Even though companies that use asbestos have reduced use in the US from 803,000 tons back in the early 70s to only a few hundred tons today, homeowners, workers, and other people have a chance to come into contact with the carcinogenic mineral. Asbestos, at one time, was used in many varying building materials, consumer goods, and other products because it was cost-effective, strong, and fire-resistant. After a time, adverse health risks were noted to be associated with the use of asbestos which caused the US government to take action, regulate, and even ban the mineral in some situations.
When is Asbestos dangerous?
By far the most common way that asbestos fibers can get into your body is through breathing. Materials that contain asbestos is actually not considered to be harmful unless it is actively releasing dust or fibers into the air where they can enter through inhalation or ingestion. The fibers usually become trapped in your nose and throat where they can then be removed. Some fibers may pass this area and end up deep in your lungs, or if swallowed, into your digestive tract. Once they are trapped in your body, the fibers can cause major health problems.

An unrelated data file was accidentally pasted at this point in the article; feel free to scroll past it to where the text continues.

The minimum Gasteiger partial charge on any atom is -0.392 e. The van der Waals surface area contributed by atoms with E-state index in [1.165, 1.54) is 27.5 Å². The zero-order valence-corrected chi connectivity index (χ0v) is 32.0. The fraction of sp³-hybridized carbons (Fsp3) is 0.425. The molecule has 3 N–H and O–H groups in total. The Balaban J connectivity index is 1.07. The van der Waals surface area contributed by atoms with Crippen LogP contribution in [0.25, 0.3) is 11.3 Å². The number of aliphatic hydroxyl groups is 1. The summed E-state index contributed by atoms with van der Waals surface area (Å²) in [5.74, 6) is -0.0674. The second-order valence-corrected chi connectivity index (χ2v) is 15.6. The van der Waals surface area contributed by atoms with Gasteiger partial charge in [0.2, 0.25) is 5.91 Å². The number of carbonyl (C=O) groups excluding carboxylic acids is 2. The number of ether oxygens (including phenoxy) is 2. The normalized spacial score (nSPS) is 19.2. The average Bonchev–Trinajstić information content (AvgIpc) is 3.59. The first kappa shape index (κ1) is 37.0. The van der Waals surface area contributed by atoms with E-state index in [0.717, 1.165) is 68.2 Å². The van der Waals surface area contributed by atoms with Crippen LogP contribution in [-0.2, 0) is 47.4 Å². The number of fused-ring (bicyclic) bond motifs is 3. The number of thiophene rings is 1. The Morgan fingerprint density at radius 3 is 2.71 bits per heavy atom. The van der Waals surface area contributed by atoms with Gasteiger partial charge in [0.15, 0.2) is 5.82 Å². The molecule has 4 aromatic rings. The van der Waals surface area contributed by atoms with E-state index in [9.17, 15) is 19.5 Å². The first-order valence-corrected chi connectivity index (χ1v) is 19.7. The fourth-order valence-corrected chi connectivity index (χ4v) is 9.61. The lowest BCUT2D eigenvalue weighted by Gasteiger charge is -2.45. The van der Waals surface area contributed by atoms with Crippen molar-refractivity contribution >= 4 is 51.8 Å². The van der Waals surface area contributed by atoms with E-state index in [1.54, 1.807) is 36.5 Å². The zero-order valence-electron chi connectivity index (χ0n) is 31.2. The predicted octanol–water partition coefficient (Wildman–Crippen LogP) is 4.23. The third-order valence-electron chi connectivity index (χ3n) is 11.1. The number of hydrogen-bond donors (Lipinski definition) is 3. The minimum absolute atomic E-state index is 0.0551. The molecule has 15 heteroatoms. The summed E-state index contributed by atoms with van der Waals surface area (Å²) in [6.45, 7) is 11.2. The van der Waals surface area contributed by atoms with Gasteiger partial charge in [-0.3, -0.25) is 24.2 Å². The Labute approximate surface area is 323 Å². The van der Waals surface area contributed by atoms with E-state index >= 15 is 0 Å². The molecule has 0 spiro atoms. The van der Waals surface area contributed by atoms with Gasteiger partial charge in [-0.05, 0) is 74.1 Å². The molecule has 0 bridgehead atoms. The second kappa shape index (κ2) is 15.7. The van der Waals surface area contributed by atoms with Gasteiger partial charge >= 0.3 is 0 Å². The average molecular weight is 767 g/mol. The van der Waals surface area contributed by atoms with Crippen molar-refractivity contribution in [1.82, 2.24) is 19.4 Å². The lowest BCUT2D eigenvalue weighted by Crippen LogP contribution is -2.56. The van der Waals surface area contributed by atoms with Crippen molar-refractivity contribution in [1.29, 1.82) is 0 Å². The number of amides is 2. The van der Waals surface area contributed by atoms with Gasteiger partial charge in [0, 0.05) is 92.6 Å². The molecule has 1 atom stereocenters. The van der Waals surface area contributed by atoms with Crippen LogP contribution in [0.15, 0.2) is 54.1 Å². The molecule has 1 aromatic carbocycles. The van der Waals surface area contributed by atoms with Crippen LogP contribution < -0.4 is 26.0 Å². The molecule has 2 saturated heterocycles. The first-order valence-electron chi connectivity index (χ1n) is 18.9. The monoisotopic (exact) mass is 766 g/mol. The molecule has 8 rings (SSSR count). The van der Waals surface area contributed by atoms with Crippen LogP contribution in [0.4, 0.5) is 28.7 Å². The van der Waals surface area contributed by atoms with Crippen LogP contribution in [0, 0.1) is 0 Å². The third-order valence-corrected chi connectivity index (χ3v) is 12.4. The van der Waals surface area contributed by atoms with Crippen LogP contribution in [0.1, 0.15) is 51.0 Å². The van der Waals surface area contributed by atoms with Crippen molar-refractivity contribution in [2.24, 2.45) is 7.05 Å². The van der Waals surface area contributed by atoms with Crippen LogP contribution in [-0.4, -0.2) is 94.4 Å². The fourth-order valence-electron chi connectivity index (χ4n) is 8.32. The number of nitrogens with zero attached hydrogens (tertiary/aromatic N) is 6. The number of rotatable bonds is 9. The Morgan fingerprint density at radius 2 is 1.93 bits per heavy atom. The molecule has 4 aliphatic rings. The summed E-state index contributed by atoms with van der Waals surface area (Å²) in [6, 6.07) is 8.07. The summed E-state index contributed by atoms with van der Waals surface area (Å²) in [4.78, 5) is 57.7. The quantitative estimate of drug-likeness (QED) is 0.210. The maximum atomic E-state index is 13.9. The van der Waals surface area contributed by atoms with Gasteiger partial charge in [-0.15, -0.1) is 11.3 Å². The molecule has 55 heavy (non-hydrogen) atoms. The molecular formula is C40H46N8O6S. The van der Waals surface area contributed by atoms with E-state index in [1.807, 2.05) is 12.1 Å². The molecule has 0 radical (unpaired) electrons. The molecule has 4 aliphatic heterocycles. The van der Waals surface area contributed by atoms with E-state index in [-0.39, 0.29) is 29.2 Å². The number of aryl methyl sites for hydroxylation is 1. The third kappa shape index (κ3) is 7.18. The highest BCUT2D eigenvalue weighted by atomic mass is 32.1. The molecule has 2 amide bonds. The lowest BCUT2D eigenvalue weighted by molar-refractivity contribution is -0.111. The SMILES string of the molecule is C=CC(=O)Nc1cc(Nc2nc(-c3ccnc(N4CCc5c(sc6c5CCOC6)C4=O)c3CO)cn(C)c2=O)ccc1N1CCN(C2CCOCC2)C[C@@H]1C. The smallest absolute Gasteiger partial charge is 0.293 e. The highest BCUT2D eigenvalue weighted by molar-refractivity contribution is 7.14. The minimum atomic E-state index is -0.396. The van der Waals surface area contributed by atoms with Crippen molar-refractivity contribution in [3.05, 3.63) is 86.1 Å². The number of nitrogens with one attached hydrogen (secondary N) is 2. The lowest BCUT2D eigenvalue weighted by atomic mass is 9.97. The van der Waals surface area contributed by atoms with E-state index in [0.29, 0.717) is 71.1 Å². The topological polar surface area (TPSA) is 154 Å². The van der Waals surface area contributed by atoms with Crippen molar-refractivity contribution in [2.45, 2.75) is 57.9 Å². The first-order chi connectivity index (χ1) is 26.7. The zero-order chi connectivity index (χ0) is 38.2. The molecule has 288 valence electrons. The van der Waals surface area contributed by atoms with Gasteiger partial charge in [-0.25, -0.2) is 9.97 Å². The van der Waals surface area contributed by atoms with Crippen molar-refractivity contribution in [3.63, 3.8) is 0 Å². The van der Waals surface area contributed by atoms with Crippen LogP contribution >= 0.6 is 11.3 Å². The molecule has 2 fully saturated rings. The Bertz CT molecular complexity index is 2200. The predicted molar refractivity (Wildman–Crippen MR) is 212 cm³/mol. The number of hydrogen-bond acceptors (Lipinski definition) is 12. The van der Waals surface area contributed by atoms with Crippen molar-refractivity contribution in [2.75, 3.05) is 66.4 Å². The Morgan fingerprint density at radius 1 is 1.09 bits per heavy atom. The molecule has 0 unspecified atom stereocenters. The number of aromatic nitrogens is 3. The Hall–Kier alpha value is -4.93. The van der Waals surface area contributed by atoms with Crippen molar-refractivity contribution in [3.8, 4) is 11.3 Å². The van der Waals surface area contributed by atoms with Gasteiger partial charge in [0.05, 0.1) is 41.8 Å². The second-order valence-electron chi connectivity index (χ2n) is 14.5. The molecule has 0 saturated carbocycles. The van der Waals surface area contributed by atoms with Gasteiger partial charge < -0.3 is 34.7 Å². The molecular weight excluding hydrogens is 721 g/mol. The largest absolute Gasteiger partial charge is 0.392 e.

“Friable” means that the asbestos material is easy to crumble in your hand, which releases fibers into the air. If asbestos is used in spray-on insulation, it is highly friable. Asbestos in floor tiles is not friable.
If asbestos is in ceiling tiles, floor tiles, laboratory cabinet tops, shingles, fire doors, siding, etc. it will NOT release asbestos fibers unless they are damaged or worked on. If you drill or break an asbestos ceiling tile, it has potential to release fibers into the air. If it is left alone after initial installation, it is far less likely to release fibers into the air.
As time is a factor, any damage or deterioration of the asbestos-containing material will increase the friability. Vibrating surfaces, aging, water damage, and impact such as grinding, drilling, cutting, buffing, striking, or sawing can cause the materials to break down making it highly likely for fibers to release into the air.
What are the direct hazards of Asbestos?
The use of asbestos is highly regulated by both the EPA and OSHA as it is recognized as a major health hazard. The fibers released by asbestos which associates with these health hazards are too small to be seen with the naked eye. If asbestos is inhaled, the fibers can cause a buildup of scar-like tissue in the lungs, which is called asbestosis. This can result in loss of the function of lungs, and it often leads to disability and death. Cancer of the lung, and other diseases such as, mesothelioma of the pleura which is a fatal malignant tumor of the membrane lining the cavity of the lung or stomach is also caused by inhaling or ingesting asbestos. There is direct epidemiologic evidence that all asbestos fiber types, including the most common application of asbestos, chrysotile, causes mesothelioma in humans.
How to handle and remove Asbestos.